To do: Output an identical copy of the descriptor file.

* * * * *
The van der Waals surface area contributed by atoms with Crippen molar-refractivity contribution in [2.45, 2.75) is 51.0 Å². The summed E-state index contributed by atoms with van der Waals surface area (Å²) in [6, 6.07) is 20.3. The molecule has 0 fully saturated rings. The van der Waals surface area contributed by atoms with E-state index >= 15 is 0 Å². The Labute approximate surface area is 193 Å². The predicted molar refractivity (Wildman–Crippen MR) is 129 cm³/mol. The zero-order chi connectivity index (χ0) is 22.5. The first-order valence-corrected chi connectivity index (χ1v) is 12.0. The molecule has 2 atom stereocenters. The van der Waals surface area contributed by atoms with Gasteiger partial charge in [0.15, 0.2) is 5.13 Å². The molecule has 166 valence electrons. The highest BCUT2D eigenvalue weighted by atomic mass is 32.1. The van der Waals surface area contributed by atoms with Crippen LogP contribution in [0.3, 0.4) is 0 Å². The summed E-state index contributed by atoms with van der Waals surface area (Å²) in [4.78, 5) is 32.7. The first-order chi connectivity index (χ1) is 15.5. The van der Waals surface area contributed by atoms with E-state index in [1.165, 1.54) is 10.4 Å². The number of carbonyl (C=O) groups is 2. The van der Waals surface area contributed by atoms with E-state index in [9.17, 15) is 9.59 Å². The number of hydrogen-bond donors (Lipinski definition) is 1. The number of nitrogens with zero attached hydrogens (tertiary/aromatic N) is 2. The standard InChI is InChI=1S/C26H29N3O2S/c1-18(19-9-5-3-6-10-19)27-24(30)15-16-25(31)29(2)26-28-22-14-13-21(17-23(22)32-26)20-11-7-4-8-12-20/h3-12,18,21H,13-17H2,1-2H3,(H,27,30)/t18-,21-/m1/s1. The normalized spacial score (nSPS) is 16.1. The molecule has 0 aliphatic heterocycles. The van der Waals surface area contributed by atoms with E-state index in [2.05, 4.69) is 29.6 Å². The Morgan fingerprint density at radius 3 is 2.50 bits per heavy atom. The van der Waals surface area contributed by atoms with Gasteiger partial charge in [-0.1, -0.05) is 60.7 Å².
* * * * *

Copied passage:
The van der Waals surface area contributed by atoms with Crippen molar-refractivity contribution in [2.45, 2.75) is 51.0 Å². The summed E-state index contributed by atoms with van der Waals surface area (Å²) in [6, 6.07) is 20.3. The molecule has 0 fully saturated rings. The van der Waals surface area contributed by atoms with E-state index >= 15 is 0 Å². The Labute approximate surface area is 193 Å². The predicted molar refractivity (Wildman–Crippen MR) is 129 cm³/mol. The zero-order chi connectivity index (χ0) is 22.5. The first-order valence-corrected chi connectivity index (χ1v) is 12.0. The molecule has 2 atom stereocenters. The van der Waals surface area contributed by atoms with Gasteiger partial charge in [0.15, 0.2) is 5.13 Å². The molecule has 166 valence electrons. The highest BCUT2D eigenvalue weighted by atomic mass is 32.1. The van der Waals surface area contributed by atoms with Crippen LogP contribution in [0.3, 0.4) is 0 Å². The summed E-state index contributed by atoms with van der Waals surface area (Å²) in [4.78, 5) is 32.7. The first-order chi connectivity index (χ1) is 15.5. The van der Waals surface area contributed by atoms with E-state index in [1.165, 1.54) is 10.4 Å². The number of carbonyl (C=O) groups is 2. The van der Waals surface area contributed by atoms with E-state index in [9.17, 15) is 9.59 Å². The number of hydrogen-bond donors (Lipinski definition) is 1. The number of nitrogens with zero attached hydrogens (tertiary/aromatic N) is 2. The standard InChI is InChI=1S/C26H29N3O2S/c1-18(19-9-5-3-6-10-19)27-24(30)15-16-25(31)29(2)26-28-22-14-13-21(17-23(22)32-26)20-11-7-4-8-12-20/h3-12,18,21H,13-17H2,1-2H3,(H,27,30)/t18-,21-/m1/s1. The normalized spacial score (nSPS) is 16.1. The molecule has 0 aliphatic heterocycles. The van der Waals surface area contributed by atoms with E-state index in [2.05, 4.69) is 29.6 Å². The Morgan fingerprint density at radius 3 is 2.50 bits per heavy atom. The van der Waals surface area contributed by atoms with Gasteiger partial charge in [-0.1, -0.05) is 60.7 Å².